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Patent Round-Up: Sanofi Settles Eloxatin Suits; Lilly Continues Gemzar Fight

Executive Summary

Sanofi-Aventis reduces Eloxatin competition: Sanofi-Aventis settled Eloxatin (oxaliplatin) patent infringement suits against Teva, Sandoz and Fresenius Kabi. Under the terms of the settlement the companies will stop selling their generic versions of the colon cancer drug on June 30 and resume marketing under a license on Aug. 9, 2012. The other terms of the settlement are confidential. Eloxatin's compound patent has expired but other patents cover the drug through 2016. As a result of generic competition, Sanofi's U.S. sales of Eloxatin fell from $1.4 billion in 2008 to $930 million in 2009. Hospira, Sun and Sun's U.S. subsidiary Caraco also market generic versions of Eloxatin. Sanofi has pending suits against MN Pharmaceuticals, Mayne Pharma and Actavis

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Diversification, Not Genzyme, Is The Theme Of Sanofi's Year-End Financial Report

Sanofi's sales declined by 1% in 2010 and net income increased by 2.6%, although €2 billion in sales were lost to generics during the year.

Earnings In Brief

Acorda's Ampyra sales best Wall Street expectations: The firm reported $29.7 million worth of Ampyra has shipped to its network of specialty pharmacies, which is how Acorda books sales, during its first full quarter of sales. FDA approved Ampyra (dalfampridine) in January to improve walking ability in multiple sclerosis patients, and Acorda launched it in March. In its second-quarter earnings call, Acorda said 4,200 doctors have now prescribed the drug. Ampyra's strength helped Acorda beat analyst estimates handily, posting a loss of 18 cents rather than the expected 46 cents. The firm's sales totaled $43.4 million, which also included $13.7 million in gross sales of anti-spasticity drug Zanaflex. The company is looking to in-license a development-stage neurology drug by the end of 2010. A Phase I trial for a remyelination agent, expected to begin this summer, has been delayed due to a vial-filling issue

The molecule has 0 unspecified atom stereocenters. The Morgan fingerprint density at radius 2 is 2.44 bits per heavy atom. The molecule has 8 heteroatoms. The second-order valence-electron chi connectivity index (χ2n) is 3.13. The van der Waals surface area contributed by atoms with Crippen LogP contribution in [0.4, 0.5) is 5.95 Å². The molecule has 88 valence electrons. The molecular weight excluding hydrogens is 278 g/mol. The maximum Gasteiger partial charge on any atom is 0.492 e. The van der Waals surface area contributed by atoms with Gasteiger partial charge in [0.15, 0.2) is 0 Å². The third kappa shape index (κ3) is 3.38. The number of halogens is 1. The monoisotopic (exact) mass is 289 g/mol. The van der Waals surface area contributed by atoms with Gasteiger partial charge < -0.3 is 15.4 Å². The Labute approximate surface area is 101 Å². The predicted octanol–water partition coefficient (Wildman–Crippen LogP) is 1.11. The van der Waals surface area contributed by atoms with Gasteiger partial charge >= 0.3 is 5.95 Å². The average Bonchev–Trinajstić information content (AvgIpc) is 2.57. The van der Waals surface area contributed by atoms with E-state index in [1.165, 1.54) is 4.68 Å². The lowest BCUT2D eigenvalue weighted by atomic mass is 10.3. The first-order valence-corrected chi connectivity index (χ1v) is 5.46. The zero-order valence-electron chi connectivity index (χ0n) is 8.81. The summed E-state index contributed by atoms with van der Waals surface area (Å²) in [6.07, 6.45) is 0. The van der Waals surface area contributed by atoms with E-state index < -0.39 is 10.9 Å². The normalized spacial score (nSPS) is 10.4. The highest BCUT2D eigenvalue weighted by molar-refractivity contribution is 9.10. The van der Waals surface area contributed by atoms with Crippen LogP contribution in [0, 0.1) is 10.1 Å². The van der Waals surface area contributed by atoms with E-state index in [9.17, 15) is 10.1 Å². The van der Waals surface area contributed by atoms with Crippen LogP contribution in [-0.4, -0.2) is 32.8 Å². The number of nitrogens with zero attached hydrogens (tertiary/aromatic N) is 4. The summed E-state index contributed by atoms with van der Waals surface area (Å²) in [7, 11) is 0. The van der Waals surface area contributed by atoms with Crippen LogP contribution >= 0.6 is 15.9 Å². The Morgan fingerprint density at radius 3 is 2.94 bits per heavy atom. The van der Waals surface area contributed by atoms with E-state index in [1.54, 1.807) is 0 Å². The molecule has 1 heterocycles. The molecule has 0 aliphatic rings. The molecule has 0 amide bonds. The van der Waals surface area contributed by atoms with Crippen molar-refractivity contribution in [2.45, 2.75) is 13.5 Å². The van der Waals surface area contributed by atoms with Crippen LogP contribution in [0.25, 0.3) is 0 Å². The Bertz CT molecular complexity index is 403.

Earnings In Brief

Acorda's Ampyra sales best Wall Street expectations: The firm reported $29.7 million worth of Ampyra has shipped to its network of specialty pharmacies, which is how Acorda books sales, during its first full quarter of sales. FDA approved Ampyra (dalfampridine) in January to improve walking ability in multiple sclerosis patients, and Acorda launched it in March. In its second-quarter earnings call, Acorda said 4,200 doctors have now prescribed the drug. Ampyra's strength helped Acorda beat analyst estimates handily, posting a loss of 18 cents rather than the expected 46 cents. The firm's sales totaled $43.4 million, which also included $13.7 million in gross sales of anti-spasticity drug Zanaflex. The company is looking to in-license a development-stage neurology drug by the end of 2010. A Phase I trial for a remyelination agent, expected to begin this summer, has been delayed due to a vial-filling issue

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